How have you experienced struggle in your life because you chose Jesus over popular opinion, cultural sway, or a friends’ insistence? Have you ever felt daunted, wondering if, perhaps, you were going “too crazy” with this whole “Jesus thing”?

When it feels exhausting to stand firm to truth, to back away from gossip and slander, to love the unlovable, to forgive for the fiftieth time, to serve with humility, to show mercy instead of mocking, and to be gentle instead of harsh, remember the letter of Hebrews. Remember the authors’ pleading insistence to not reject the Only One Worthy of worship.

The things of life are fleeting and petty, regardless of how they shine and shimmer. Jesus is better, He always will be, so don’t go back!

The Original Intent

2) What do the verbs “speaking, shaking, and rejecting” reference? (verses 25-27)

At Mt. Sinai, Yahweh, the Lord God, descended on the mountain to meet with His people. Thunder roared, lightening shot through the sky, the ground shook like an earthquake, trumpets sounded, the Lord descended in fire, and the mountain was surrounded by smoke. (Exodus 19:18, Exodus 20:18) This was God’s mountain of meeting with His people and He came with awe-filled glory.

Only He was worthy of worship. He held all authority and all power over all things. Still, as fiercely powerful as He is, He desired a deep relationship with His people. But His people ran screaming away from Mt. Sinai.

Fearing their death, the Israelites begged Moses, “You speak to us, and we will listen,” they said to Moses, “but don’t let God speak to us, or we will die.” (Exodus 20:19) Instead of accepting His personal invitation to commune with Him, they ran in terror. The Lord God is both fearsome and deeply relational beyond our understanding.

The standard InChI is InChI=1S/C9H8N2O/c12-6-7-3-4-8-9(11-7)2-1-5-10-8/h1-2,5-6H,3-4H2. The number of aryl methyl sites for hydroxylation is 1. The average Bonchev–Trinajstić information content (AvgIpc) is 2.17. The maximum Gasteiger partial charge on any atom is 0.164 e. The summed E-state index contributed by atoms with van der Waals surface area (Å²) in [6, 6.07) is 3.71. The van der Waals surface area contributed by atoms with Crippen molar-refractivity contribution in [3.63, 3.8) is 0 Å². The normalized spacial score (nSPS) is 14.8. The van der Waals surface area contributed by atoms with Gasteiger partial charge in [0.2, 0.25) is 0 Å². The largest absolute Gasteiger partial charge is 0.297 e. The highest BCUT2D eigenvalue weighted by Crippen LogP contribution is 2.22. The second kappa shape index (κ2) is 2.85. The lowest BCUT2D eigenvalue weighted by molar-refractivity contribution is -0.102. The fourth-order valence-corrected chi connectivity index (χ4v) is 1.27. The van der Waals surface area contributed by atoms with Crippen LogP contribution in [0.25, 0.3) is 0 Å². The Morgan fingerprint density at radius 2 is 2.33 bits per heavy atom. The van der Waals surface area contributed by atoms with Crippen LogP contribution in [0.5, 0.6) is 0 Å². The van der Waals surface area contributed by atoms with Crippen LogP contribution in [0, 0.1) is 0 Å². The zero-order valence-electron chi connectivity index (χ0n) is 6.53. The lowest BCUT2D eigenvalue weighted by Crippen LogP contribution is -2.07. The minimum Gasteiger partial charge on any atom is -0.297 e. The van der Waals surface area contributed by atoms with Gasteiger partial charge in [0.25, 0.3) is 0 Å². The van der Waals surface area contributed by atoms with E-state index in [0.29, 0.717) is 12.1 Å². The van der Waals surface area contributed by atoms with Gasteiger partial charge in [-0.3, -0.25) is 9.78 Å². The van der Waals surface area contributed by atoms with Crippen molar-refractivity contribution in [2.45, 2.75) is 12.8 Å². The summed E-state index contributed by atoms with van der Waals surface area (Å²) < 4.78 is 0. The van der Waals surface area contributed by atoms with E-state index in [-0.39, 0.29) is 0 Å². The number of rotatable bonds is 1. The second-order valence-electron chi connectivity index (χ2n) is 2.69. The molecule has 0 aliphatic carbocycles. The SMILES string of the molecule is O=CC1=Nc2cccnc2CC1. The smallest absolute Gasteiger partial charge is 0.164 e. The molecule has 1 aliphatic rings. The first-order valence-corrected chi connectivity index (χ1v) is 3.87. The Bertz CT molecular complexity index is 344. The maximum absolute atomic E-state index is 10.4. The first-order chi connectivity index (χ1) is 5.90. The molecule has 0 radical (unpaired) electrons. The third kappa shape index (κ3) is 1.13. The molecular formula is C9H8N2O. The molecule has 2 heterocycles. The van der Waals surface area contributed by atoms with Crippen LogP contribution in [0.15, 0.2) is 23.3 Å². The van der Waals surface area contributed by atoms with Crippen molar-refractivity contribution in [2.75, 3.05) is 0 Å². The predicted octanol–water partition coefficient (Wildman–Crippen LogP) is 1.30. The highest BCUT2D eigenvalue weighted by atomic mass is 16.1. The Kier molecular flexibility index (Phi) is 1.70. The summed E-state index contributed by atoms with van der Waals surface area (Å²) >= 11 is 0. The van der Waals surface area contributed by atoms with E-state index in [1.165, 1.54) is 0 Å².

Moses responded to their fear with comfort, “Don’t be afraid for God has come to test you, so that you will fear Him and not sin.” (Exodus 20:20) With heartbreaking tragedy, before Moses even descended the mountain, bringing the people God’s covenant law written with His own finger, Israel had already chosen sin over the Savior. They formed a golden calf, bowed down to it, and worshipped it, effectively breaking the first two commandments. God’s justice came upon them and they were punished, many to their deaths.

With this backstory in mind, we begin to see where the author of Hebrews is coming from as he uses the language of “speaking, shaking, and rejecting”.

The Everyday Application

2) What do the verbs “speaking, shaking, and rejecting” reference? (verses 25-27)

When God first spoke to the Israelites, and the actual ground where they stood was shaking as He came in glory, His people rejected Him and suffered deadly consequences. The author ties this familiar history straight to the Jews’ present decision by calling on the story they knew well. God was speaking to the then-modern-Jews in real time about the true reality that Jesus is the Messiah. This Jesus would come again to “shake” the physical and spiritual realms.

The earth will be consumed by His fire and only those who remain faithful in Christ on that day of judgement would remain “unshaken” and secure. (2 Peter 3:10-13) None will escape this judgement and all things will be shaken to see if they endure for eternity or not.

First, our souls will be shaken. If we have genuinely surrendered our lives to Jesus, we will remain unshaken because of Christ! Then, for the believer, our works will be shaken. Paul describes this in 1 Corinthians 3:13-15, “Each one’s work will become obvious. For the Day will disclose it, because it will be revealed by fire; the fire will test the quality of each one’s work. If anyone’s work that he has built survives, he will receive a reward. If anyone’s work is burned up, he will experience loss, but he himself will be saved…”.

Regardless of where you are with Jesus, hold firmly to the unshakeable foundation of Jesus. Christ is the true Son of God, the Promised Messiah; don’t reject Him! Choose Christ now for rescue from your sin and don’t reject Him; today is the day of salvation! (2 Corinthians 6:2)